The other thing that the pandemic changed is telehealth. The loosening of the restrictions around telehealth made people much more comfortable with it. At HCCI we don’t believe that telehealth can replace home-based primary care. One of the really valuable things about home-based primary care is the relationship between the provider and the patient and family. You just can’t develop the same kind of relationship if you only do telehealth. But if you do some combination, it’s incredibly valuable. It’s more cost effective for the practice, and it’s more beneficial to the patient.
Are organizations that traditionally have been focused on hospice are becoming more interested in offering home-based primary care?
Absolutely, we have a lot of clients that are traditionally hospice and palliative care organizations that want to move further upstream that come to us for help in creating a new service line that’s more specifically home-based primary care.
What are some of the factors that are driving that interest, in addition to the pandemic?
When you’re at more risk for the cost of the patient, if you can start treating them much earlier in their disease much earlier, you can eliminate potentially a lot of hospitalizations by treating things early and at home. You can decrease the cost to the payer by keeping that person in their homes. The patient might not need palliative care or hospice as early.
Ultimately, it means better care for the patient. It aligns more with their goals of care, but you still have the palliative and hospice when you need them. It provides more kind of seamless care across a continuum, which we believe is needed.
Are there benefits to the organization from a business perspective?
What we’ve heard from hospices is that the way that you run a home-based primary care practice from a business perspective is very similar to how you run a hospice or palliative care program. Hospice and palliative care have traditionally struggled the same way home-based primary care practices have to make ends meet in a fee-for-service environment. How do you survive in fee-for-service, but at the same time ready yourself to take advantage of some of the new payment models?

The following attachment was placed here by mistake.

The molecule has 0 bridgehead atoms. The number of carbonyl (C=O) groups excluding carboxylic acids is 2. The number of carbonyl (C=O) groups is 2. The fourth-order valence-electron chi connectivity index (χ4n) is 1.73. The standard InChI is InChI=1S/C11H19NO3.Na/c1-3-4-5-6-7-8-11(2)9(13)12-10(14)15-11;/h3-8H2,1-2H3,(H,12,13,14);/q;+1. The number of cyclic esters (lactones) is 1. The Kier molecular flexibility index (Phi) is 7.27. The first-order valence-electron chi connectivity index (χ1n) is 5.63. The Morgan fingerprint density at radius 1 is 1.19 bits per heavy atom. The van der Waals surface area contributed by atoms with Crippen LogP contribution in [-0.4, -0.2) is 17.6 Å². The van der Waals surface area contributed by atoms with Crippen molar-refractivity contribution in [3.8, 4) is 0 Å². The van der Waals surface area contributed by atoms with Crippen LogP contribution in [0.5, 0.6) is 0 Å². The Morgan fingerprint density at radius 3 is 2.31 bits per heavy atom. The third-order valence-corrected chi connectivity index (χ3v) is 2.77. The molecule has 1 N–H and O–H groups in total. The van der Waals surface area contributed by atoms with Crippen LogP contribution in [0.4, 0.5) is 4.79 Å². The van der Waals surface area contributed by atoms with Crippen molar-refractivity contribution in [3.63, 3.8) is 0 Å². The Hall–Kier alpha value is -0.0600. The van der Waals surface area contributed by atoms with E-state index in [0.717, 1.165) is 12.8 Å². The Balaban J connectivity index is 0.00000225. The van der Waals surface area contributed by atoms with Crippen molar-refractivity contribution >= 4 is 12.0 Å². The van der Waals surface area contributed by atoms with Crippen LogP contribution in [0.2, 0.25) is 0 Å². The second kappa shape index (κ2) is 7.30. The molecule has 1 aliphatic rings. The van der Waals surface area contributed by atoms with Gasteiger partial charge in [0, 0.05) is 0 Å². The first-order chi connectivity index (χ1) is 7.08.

The business practices are very much the same. If you’ve got a home-based palliative or hospice program, and you apply some of the same kinds of best practices and principles that we teach home-based primary care practices to do, your bottom line should improve. That allows you to have some funding to develop the home-based primary care service line.
What are some of the challenges that organizations may encounter when they’re seeking to add a new service like home-based primary care?
They often feel like they don’t know where to start. There’s no reason to reinvent the wheel. There’s a lot of practices that are doing this successfully.
People often have this idea that they have to start big. They think that if they don’t have 5,000 patients then they can’t be in a direct contracting situation. Really, all you need to start a home-based primary care program is a physician or a nurse practitioner.
You don’t even need them full-time. You could start with a half-day nurse practitioner who sees the practice’s most seriously ill patients. This could include those who haven’t been able to get into the office for a certain amount of time or those that you’re particularly worried about.
Home-based primary care is something that not everybody needs, but the people who do need it, the most seriously ill, benefit from it tremendously.